I have always been puzzled by the indifference of state and federal legislators to widespread failure and fraud in the charter sector. The same mystery shrouds the decisions of the billionaires who keep pouring new money into new charters. No matter how many of the charters fail and close their doors, no matter how many of their founders are convicted of embezzlement or padding enrollment, no matter how many are in the state’s list of low-performing schools, the money keeps flowing.

The obvious reason that politicians support charters is because hedge funds and very wealthy donors make sizable campaign contributions. In New York, both Governor Kathy Hochul and NYC Mayor Eric Adams received millions in campaign donations from the charter boosters. We know why free-market zealots like Betsy DeVos and Charles Koch ignore the evidence: They want to privatize education. Why the Wall Street crowd continues to fund failure is a mystery.

A friend in Missouri sent me the previous post about a charter school that was taking in public money despite low academic performance. I asked him why the legislature wanted more charter schools, instead of supporting public schools. It wasn’t rational, I said.

He replied, you have to understand the Missouri legislature, and he sent me the following article. It was written by Stacey Newman, who served in the Missouri legislature for nine years. The picture she paints conjures up thoughts of Mark Twain, H.L. Mencken and Will Rogers. It’s a description of an institution where chaos, dysfunction, and drunkenness are par for the course.

Newman wrote that “dysfunction” was the legislature’s middle name.

As do most voters, I expect legislators to be serious when they take their oath of office. I want to trust they will treat their offices with reverence instead of middle school immaturity — I really do. My first late-night session as a freshman involved debate over a pornography bill. Arguments proceeded way past midnight as I was introduced to #molegafterdark. Coffee cups are allowed on House chamber desks, yet during evening sessions, many of those cups contain alcohol. I was appalled at the drunken debate, remembering how hard I campaigned just to be sitting at one of those desks. Surrounding us were the words carved at the very top of the House chamber: “Liberty, Justice, Law, Progress, Truth, Knowledge, Honor.” Yeah, right.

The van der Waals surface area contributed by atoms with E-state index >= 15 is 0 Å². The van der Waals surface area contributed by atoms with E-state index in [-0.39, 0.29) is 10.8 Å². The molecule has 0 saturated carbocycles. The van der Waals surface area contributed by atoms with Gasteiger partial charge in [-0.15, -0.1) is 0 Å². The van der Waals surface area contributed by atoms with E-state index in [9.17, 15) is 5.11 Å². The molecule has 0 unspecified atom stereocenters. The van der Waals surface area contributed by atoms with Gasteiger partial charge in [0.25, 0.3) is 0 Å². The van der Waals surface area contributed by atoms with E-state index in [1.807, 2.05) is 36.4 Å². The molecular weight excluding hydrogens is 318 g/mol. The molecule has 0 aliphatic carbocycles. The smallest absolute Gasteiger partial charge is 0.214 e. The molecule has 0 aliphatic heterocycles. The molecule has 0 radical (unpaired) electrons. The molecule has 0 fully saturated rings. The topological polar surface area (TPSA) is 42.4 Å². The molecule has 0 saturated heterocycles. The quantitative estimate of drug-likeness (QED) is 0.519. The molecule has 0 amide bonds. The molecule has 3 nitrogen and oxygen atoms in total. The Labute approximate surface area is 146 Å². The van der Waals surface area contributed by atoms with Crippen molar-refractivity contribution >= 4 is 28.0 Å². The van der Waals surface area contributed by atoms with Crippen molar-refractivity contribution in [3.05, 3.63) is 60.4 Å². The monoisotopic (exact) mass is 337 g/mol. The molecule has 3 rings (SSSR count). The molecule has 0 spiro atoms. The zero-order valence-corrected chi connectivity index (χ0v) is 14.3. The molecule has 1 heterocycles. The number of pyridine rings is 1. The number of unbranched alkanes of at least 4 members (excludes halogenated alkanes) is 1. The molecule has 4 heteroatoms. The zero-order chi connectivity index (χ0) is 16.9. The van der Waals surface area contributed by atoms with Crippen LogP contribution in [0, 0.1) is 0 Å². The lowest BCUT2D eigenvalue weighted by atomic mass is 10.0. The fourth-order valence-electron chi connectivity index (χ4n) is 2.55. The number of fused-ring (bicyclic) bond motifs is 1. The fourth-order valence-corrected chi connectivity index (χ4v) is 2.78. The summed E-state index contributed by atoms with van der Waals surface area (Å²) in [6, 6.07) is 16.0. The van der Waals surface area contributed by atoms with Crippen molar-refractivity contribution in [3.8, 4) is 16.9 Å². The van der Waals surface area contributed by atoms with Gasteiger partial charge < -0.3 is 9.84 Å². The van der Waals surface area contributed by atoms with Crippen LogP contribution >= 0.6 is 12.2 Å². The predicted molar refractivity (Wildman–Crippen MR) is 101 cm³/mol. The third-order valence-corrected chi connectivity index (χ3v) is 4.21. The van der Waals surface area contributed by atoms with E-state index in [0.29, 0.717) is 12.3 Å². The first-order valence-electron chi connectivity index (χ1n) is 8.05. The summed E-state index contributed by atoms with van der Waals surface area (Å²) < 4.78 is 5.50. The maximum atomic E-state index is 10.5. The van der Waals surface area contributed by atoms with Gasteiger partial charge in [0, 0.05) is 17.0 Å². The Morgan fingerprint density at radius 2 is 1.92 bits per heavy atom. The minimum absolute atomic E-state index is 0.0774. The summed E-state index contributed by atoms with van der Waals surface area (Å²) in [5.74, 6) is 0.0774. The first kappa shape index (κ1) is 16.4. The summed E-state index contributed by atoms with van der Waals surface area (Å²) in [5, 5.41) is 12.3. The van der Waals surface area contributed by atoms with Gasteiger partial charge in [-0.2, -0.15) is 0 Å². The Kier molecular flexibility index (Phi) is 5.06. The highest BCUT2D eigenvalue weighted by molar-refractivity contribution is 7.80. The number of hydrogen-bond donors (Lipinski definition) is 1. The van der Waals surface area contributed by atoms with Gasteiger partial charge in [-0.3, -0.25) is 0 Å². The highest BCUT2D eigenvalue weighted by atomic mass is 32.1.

Hijinks abound every session — particularly as tempers flare between the Republican-controlled state House and Senate. It is routine for both chambers to be at odds as constitutional deadlines loom and members are often campaigning against each other for higher office. Legislators are permitted to carry concealed guns in the Capitol (really) and many pat their pants pockets during high stress debates, reminding everyone who has firepower. One year, I witnessed a screaming near-fistfight of legislators behind my seat as security rushed to intervene. On another late night, I prepared to hide under my desk as an armed inebriated state senator paced our side gallery in intimidation during a contentious House vote on her bill…

Yet we keep hoping for serious people to take over and heed the state motto, “Let the welfare of the people be the supreme law.” It doesn’t say anything about hijinks. There is plenty to do: Fund public schools instead of banning history and attacking teachers; provide access to health care to those who desperately need it and allocate federal relief education dollars, for starters. Accept that masks are not the enemy during a pandemic and that vaccinations, which most elected officials in Jefferson City have received, are lifesaving. Stop with the anti-science hooey left over from the 1692 Salem witch trials. Stop pretending you are aggrieved and, for once, leave your racism and hatred of transgender kids buried at home.

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